The Dolores Ranger District of the San Juan National Forest has released a draft Environmental Assessment for an aspen logging project.
The proposed project targets mature aspen stands in five areas, located east and northeast of Dolores in the vicinity of Hillside Drive, Orphan Butte, Lone Cone, Cottonwood Creek and Beef Pasture.
The overall objective of the Dolores Aspen Project is to improve and maintain the resistance and resiliency of aspen forest ecosystems over the long term, and increase the diversity of aspen forest ecosystem. The proposal identifies a roughly 8,000-acre analysis area and proposes selective logging within mature aspen stands on 4,000 to 6,000 acres within the area.
The project seeks improve the age-class distribution of aspen groves to maximize the benefits for a variety of users and ecological benefits.
Aspen stands provide high quality summer range for domestic livestock and habitat for some wildlife species. Aspen groves can serve as living firebreaks and are important for recreational and aesthetic reasons, according to the project’s public scoping documents.
Aspen is a fine-grained, light, soft hardwood. The Dolores Ranger District’s aspen management program has been in place since the 1940s, primarily to supply local businesses that use aspen for its products.
According to project documents, there is an overabundance of mature aspen stands and an under-representation of middle-aged and young aspen across the district.
The goal is to create an intermixed mosaic of aspen age classes using a coppice clearcut method to stimulate regeneration of aspen.
This approach is intended to enhance forest resilience to future natural disturbances and improve habitat diversity, while also providing desired forest products. Temporary openings created by coppice clearcuts would be variable in size and shape. Small groups of trees would be retained in clumps adjacent to streams and for wildlife habitat.
These treatments are intended to create vigorous, dense areas of young trees, and initial regeneration levels are expected to range between the desired levels of 5,000 and 20,000 aspen sprouts per acre. The proposal would treat about 4,000 to 6,000 acres of mature aspen-dominated forest within the 8,000-acre project analysis area.
The project works to maintain the resiliency of forest ecosystems in an effort to increase protection against epidemic insect and disease outbreaks.
There is a need to reduce damage and mortality to aspen stands in the area caused by root disease, ink-spot fungus, cankers and sudden aspen decline, according to the proposal.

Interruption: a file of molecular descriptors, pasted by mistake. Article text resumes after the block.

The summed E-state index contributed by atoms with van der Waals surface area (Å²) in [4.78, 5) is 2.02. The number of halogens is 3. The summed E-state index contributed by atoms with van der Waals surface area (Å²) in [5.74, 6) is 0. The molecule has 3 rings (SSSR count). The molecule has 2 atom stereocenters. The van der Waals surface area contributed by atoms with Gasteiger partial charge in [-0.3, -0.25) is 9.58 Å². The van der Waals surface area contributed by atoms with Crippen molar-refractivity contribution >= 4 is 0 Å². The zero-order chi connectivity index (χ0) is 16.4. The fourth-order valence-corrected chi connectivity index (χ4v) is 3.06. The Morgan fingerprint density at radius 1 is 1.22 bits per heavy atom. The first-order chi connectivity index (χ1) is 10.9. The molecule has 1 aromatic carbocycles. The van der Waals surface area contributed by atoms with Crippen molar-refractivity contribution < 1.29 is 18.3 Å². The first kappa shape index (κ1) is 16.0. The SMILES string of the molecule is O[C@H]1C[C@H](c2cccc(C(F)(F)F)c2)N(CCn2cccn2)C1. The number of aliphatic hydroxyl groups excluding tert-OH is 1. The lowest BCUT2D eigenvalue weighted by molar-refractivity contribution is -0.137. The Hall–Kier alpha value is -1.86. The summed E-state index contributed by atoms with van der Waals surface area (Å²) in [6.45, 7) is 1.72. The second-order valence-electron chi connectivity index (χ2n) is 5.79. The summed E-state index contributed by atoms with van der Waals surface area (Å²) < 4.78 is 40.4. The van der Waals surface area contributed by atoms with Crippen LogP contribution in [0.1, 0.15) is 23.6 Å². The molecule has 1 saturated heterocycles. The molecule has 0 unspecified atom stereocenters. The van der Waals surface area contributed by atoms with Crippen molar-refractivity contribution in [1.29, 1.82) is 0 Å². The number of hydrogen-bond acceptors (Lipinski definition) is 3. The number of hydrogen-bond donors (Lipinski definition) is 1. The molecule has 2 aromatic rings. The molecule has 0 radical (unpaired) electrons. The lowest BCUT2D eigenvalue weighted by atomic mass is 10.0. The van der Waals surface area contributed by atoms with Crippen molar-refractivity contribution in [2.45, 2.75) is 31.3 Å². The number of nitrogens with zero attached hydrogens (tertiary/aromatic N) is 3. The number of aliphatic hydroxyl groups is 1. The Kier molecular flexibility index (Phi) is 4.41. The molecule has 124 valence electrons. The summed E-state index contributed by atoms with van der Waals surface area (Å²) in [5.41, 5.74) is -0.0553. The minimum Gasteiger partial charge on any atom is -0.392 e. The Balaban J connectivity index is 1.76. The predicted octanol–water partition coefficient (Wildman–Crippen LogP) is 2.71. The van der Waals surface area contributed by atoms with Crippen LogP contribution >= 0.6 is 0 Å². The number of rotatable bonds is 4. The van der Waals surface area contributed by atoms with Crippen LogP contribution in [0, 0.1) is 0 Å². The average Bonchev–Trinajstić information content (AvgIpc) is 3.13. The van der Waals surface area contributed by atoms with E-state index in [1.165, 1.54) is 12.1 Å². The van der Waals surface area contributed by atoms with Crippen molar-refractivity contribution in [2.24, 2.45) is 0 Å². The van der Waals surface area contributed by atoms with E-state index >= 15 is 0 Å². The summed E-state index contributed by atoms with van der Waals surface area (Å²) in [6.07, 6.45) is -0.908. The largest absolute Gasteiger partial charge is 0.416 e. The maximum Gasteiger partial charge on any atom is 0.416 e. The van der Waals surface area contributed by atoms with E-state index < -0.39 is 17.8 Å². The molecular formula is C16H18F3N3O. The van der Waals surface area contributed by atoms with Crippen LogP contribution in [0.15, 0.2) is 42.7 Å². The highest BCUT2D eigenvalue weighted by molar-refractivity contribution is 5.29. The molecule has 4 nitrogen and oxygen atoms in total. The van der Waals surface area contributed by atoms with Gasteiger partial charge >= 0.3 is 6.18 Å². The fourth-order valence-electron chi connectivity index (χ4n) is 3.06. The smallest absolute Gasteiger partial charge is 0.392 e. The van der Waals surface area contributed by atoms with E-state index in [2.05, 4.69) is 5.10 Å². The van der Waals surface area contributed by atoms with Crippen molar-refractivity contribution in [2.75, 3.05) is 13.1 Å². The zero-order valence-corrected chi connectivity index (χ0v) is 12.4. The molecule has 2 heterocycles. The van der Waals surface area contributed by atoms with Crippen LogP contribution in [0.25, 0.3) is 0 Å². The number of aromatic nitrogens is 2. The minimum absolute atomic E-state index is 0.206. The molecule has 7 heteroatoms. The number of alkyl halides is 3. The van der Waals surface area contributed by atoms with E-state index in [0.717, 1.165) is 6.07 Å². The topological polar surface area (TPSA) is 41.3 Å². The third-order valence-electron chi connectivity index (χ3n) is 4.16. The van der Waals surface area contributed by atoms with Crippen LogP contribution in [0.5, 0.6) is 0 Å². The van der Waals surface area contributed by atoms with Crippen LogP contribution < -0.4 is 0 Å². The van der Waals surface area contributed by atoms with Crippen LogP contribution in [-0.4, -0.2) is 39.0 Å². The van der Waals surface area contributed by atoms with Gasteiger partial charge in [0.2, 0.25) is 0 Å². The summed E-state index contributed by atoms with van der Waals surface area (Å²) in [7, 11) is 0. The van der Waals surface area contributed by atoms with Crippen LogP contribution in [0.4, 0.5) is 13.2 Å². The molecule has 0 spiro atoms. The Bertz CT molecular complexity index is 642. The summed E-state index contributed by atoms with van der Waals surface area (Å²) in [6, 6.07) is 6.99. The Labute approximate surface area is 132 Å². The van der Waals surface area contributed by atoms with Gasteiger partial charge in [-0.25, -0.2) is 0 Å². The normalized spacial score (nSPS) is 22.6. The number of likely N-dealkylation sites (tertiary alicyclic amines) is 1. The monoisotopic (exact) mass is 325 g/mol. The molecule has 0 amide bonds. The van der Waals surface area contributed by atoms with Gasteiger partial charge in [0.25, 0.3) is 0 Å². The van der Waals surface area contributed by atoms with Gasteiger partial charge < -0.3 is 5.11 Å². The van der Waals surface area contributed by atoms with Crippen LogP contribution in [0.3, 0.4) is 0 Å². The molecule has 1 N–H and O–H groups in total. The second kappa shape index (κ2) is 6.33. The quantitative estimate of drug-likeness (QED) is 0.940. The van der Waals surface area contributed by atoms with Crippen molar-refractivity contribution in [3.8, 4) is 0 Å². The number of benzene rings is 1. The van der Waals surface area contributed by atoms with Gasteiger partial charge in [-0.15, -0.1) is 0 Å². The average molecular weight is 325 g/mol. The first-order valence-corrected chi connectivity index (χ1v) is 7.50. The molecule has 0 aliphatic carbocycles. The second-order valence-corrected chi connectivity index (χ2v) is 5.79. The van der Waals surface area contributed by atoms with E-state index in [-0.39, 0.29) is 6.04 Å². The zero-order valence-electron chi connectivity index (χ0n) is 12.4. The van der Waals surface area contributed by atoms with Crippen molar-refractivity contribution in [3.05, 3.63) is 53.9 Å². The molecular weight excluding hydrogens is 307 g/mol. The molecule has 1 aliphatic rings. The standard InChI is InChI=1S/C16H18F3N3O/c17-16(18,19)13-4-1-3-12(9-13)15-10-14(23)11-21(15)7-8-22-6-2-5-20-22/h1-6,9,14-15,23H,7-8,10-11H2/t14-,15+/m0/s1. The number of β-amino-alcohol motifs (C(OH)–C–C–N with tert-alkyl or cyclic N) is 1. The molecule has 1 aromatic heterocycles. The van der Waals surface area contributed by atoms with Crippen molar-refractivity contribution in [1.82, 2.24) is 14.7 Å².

“When aspen areas with some disease issues are logged before the entire stand is infected, the regrowth is much more robust, so we want to be proactive,” said David Casey, a forester with the San Juan National Forest.
When there is minimal disturbance, such as from wildfires, mature aspen stands tend to dominate, blocking the sun from reaching the ground and limiting the next generation.
“By logging the mature aspen, we are mimicking the natural disturbance in the landscape, causing a sprouting reaction of new aspen trees,” Casey said.
The method of implementation could entail the award of several contracts to qualified businesses using open competitive bidding. The form of these contracts might be a timber sale or a stewardship contract.
Written comments will be accepted for 30 days starting June 7. Only those who submit timely and specific written comments during this formally designated comment period will have eligibility to file an objection. Issues raised in objections must be based on previously submitted timely, specific written comments regarding the proposed project unless based on new information arising after the designated comment opportunity.
For more information or to comment electronically visit the project webpage at https://www.fs.usda.gov/project/?project=54880
Mail, or in person, to either David Casey, Supervisory Forester, or Derek Padilla, District Ranger Dolores Ranger District, Attention: Dolores Aspen Project, 29211 Hwy 184, Dolores. Comments can be dropped off Monday through Friday, 8 a.m. to 4:30p.m., excluding holidays.